19 August is World Humanitarian Day, an initiative to commemorate “those who lost their lives in humanitarian service” and “to celebrate the spirit that inspires humanitarian work around the world.”
The theme of the 2015 World Humanitarian Day is Humanitarian Heroes – “people from all walks of life, who are committed to making a difference.”
It’s with this in mind that we’d like to take this opportunity to tell the story of Alfred Nobel.
Alfred Nobel is known to most for the Nobel Prize, which recognises outstanding contributions for humanity in chemistry, literature, peace, physics, physiology or medicine.
Does this make Alfred Nobel the ultimate Humanitarian Hero?
Not quite. When reporting the death of Alfred Nobel, one French obituary stated “Le marchand de la mort est mort.”
The merchant of death is dead.
Why? Because Alfred Nobel invented dynamite, and spent his life pioneering efficient new ways to kill people.
So how did a man who dedicated his life to death, end up giving his name to peace?
The Life and Times of Alfred Nobel
Alfred Nobel was born in Stockholm in 1833. His father, Immanuel Nobel, was an inventor and an engineer who taught his son the basic principles of engineering. Above all, Alfred found himself fascinated by explosives.
Two of Immanuel Nobel’s inventions ultimately brought him fame and fortune – plywood, and the naval mine. From 1842 he was able to have Alfred privately educated. Alfred excelled in his studies of chemistry, and became fluent in English, French, German, and Russian.
Continuing his studies, Alfred would work with such notable chemists as Nikolai Zinin and John Ericsson. In 1857 he filed his first patent, for a gas meter.
From 1853 to 1856, the Nobel family produced armaments for the Crimean War. But when the war ended, they had difficulty returning to domestic production, and were eventually forced to file for bankruptcy. In 1859 Alfred returned to Sweden with his parents, where he devoted himself to the study of explosives.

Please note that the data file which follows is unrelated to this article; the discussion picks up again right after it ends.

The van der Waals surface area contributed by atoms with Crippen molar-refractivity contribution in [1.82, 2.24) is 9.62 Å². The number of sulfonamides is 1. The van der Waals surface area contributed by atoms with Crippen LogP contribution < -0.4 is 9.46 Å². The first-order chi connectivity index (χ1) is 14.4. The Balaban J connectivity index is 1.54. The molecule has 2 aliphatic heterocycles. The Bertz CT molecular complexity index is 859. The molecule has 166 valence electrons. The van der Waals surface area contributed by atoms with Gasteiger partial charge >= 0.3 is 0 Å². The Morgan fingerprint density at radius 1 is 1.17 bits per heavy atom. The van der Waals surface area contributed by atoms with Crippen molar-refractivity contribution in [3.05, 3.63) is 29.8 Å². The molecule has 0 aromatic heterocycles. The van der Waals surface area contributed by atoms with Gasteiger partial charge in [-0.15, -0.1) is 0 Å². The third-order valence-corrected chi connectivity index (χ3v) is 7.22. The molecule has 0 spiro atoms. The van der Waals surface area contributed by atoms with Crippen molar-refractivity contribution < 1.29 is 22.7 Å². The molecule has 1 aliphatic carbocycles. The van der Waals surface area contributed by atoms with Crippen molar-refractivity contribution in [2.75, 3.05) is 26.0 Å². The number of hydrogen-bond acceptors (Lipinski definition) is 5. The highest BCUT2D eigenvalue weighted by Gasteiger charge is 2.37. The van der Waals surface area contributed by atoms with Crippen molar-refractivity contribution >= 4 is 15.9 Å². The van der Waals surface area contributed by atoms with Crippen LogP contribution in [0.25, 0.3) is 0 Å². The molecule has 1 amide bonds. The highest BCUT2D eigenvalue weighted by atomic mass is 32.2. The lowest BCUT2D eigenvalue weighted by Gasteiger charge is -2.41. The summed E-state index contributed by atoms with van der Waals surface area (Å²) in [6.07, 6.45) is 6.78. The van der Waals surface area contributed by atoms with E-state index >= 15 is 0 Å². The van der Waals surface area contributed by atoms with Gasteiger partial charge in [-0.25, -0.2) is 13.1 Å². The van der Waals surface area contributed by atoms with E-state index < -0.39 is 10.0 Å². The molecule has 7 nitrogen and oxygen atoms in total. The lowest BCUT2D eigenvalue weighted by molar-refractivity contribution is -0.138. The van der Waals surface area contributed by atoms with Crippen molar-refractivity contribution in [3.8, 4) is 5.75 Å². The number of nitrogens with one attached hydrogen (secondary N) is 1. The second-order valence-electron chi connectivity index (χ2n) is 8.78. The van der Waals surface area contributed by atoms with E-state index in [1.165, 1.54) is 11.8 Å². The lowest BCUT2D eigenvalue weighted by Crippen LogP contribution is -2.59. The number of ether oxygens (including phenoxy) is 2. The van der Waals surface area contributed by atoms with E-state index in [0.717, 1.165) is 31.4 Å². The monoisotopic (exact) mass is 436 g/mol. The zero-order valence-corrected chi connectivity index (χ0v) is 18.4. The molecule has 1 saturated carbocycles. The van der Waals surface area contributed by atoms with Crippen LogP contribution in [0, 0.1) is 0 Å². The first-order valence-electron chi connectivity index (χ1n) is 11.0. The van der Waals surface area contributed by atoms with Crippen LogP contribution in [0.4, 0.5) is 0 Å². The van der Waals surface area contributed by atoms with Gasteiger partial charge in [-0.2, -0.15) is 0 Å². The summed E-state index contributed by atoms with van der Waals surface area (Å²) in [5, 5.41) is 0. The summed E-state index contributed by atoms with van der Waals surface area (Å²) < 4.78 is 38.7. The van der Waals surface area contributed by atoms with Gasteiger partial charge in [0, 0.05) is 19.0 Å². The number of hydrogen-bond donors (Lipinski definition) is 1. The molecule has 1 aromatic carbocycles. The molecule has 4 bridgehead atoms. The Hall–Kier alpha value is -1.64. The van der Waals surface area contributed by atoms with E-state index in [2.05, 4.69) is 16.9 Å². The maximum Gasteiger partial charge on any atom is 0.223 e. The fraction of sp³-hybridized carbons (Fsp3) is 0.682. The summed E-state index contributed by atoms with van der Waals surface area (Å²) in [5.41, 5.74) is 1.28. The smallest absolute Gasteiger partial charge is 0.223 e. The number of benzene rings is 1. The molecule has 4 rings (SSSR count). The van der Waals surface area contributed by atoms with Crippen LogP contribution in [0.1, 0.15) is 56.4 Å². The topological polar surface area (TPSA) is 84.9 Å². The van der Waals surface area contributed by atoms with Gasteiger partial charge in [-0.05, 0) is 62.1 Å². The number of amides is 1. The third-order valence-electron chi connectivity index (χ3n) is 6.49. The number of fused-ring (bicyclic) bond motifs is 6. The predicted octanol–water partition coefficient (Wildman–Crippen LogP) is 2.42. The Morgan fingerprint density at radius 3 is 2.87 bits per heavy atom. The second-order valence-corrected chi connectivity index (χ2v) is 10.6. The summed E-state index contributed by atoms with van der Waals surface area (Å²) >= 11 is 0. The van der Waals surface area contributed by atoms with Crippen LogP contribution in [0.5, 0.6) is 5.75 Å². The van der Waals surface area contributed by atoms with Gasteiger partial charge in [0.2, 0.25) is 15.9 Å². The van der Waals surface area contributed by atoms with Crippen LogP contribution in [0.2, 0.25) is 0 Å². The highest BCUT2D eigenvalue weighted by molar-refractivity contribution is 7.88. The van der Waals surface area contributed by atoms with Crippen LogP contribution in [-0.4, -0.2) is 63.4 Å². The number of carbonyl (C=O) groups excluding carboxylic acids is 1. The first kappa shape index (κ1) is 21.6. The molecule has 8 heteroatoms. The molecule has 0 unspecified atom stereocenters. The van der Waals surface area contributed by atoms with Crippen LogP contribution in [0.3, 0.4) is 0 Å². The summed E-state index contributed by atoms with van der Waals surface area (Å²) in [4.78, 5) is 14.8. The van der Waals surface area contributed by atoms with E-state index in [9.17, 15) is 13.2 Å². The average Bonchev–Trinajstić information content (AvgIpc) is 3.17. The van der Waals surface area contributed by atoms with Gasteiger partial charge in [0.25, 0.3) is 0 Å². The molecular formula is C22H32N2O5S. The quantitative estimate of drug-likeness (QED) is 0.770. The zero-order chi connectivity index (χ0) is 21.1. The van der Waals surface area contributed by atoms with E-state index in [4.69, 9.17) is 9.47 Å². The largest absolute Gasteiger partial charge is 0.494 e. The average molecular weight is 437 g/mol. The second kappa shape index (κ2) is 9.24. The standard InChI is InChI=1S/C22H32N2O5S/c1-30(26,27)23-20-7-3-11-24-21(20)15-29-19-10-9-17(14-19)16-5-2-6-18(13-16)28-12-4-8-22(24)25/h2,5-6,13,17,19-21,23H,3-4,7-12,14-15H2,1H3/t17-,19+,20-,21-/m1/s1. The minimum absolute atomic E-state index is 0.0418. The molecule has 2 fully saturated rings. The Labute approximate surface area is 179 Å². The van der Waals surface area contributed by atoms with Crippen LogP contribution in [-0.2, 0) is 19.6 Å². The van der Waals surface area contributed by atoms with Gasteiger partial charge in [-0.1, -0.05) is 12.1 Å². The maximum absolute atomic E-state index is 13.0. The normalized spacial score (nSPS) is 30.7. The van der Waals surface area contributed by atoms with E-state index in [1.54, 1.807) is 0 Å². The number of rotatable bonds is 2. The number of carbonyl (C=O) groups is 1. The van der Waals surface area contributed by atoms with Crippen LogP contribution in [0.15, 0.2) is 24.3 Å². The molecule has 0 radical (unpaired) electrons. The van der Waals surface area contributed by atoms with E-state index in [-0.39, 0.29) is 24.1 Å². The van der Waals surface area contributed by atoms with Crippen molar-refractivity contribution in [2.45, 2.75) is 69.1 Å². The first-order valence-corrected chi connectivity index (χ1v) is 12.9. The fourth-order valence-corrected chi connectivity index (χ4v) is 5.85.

Alfred invented a detonator in 1863, and designed the blasting cap in 1865. In 1867 came the highlight of his career – the invention of dynamite.
A Legacy of Peace
To understand Alfred Nobel’s legacy, it is first important to consider what might have driven him to develop dynamite.
In 1864, some unstable nitroglycerine caused an explosion at the Nobel factory. Five people were killed, including Alfred’s younger brother, Emil. Dynamite was developed to be a safer, simpler, and more stable alternative to nitroglycerine. And crucially, it was originally developed for use in the mining and building industries.
Nonetheless, his efficient explosive would later have wider, less peaceful applications. Then, in 1888, a strange misunderstanding gave Alfred a rare glimpse into the future.
Alfred’s brother Ludvig died while visiting Cannes. But rather than printing Ludvig’s obituary, a French newspaper instead printed Alfred’s, which read “Dr. Alfred Nobel, who became rich by finding ways to kill more people faster than ever before, died yesterday.”
Unmarried and without children, Alfred read this and saw that his legacy would be one of bloodshed and resentment. So, like Ebenezer Scrooge, he decided to redeem himself.
When Alfred died in 1896, his family were surprised to find that 94% of his fortune had been left in trust, to fund the awards that would ultimately become known as the Nobel Prizes.
From the start, five prizes have been awarded each year. The first three recognise achievements in physical science, chemistry, and in either medical science or physiology. The fourth is for literary work, and the fifth is given to “the person or society that renders the greatest service to the cause of international fraternity, in the suppression or reduction of standing armies, or in the establishment or furtherance of peace congresses.”
This is the Nobel Peace Prize, and it’s one of life’s great ironies that this internationally renowned award was established by somebody who, over the course of his life, established 90 armament factories.
Alfred Nobel – A Humanitarian Hero?
The Humanitarian Heroes that the 2015 World Humanitarian Day intends to honour are those “who face danger to help people in need.”
Alfred Nobel never risked his life in pursuit of humanitarian causes. Despite being a self-proclaimed pacifist, it cannot be denied that he found fame and fortune in making the world a significantly less peaceful place.
By World Humanitarian Day standards, by no means is Alfred Nobel a Humanitarian Hero.
But that said, between 1901 and 2012, 555 Nobel Prizes were awarded to 856 people and organisations, including such figures as Mother Teresa, Tawakkol Karman, Martin Luther King Jr, Nelson Mandela and Albert Einstein.
Whether a peaceful legacy can make up for a life’s misdeeds is a different discussion entirely. But on World Humanitarian Day, the story of Alfred Nobel could perhaps be treated as evidence that it’s never too late for anybody to turn around and dedicate their lives to worthier causes.